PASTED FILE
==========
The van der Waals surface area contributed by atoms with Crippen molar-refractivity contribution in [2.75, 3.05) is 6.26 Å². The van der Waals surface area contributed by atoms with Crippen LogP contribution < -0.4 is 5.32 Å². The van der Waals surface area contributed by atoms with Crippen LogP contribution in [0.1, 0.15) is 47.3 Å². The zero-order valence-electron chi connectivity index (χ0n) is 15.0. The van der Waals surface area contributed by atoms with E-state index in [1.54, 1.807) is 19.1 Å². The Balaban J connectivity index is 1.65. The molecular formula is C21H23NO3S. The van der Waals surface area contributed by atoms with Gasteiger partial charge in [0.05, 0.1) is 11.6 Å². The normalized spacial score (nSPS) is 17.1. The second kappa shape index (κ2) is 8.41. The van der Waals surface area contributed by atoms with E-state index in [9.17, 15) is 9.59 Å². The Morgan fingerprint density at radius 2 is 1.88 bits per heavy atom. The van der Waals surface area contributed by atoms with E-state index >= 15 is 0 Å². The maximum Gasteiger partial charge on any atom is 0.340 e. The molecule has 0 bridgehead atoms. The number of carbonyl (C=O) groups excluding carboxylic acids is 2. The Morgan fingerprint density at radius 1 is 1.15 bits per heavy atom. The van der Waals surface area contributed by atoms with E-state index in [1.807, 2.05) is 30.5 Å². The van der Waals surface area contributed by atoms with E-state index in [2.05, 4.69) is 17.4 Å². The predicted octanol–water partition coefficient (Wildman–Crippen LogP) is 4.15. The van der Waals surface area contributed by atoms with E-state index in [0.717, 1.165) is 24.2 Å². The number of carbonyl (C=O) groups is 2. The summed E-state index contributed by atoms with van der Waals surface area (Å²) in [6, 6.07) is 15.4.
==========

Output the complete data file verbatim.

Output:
The van der Waals surface area contributed by atoms with Crippen molar-refractivity contribution in [2.75, 3.05) is 6.26 Å². The van der Waals surface area contributed by atoms with Crippen LogP contribution < -0.4 is 5.32 Å². The van der Waals surface area contributed by atoms with Crippen LogP contribution in [0.1, 0.15) is 47.3 Å². The zero-order valence-electron chi connectivity index (χ0n) is 15.0. The van der Waals surface area contributed by atoms with E-state index in [1.54, 1.807) is 19.1 Å². The Balaban J connectivity index is 1.65. The molecular formula is C21H23NO3S. The van der Waals surface area contributed by atoms with Gasteiger partial charge in [0.05, 0.1) is 11.6 Å². The normalized spacial score (nSPS) is 17.1. The second kappa shape index (κ2) is 8.41. The van der Waals surface area contributed by atoms with E-state index in [9.17, 15) is 9.59 Å². The Morgan fingerprint density at radius 2 is 1.88 bits per heavy atom. The van der Waals surface area contributed by atoms with E-state index >= 15 is 0 Å². The maximum Gasteiger partial charge on any atom is 0.340 e. The molecule has 0 bridgehead atoms. The number of carbonyl (C=O) groups excluding carboxylic acids is 2. The Morgan fingerprint density at radius 1 is 1.15 bits per heavy atom. The van der Waals surface area contributed by atoms with E-state index in [1.807, 2.05) is 30.5 Å². The van der Waals surface area contributed by atoms with E-state index in [2.05, 4.69) is 17.4 Å². The predicted octanol–water partition coefficient (Wildman–Crippen LogP) is 4.15. The van der Waals surface area contributed by atoms with E-state index in [0.717, 1.165) is 24.2 Å². The number of carbonyl (C=O) groups is 2. The summed E-state index contributed by atoms with van der Waals surface area (Å²) in [6, 6.07) is 15.4.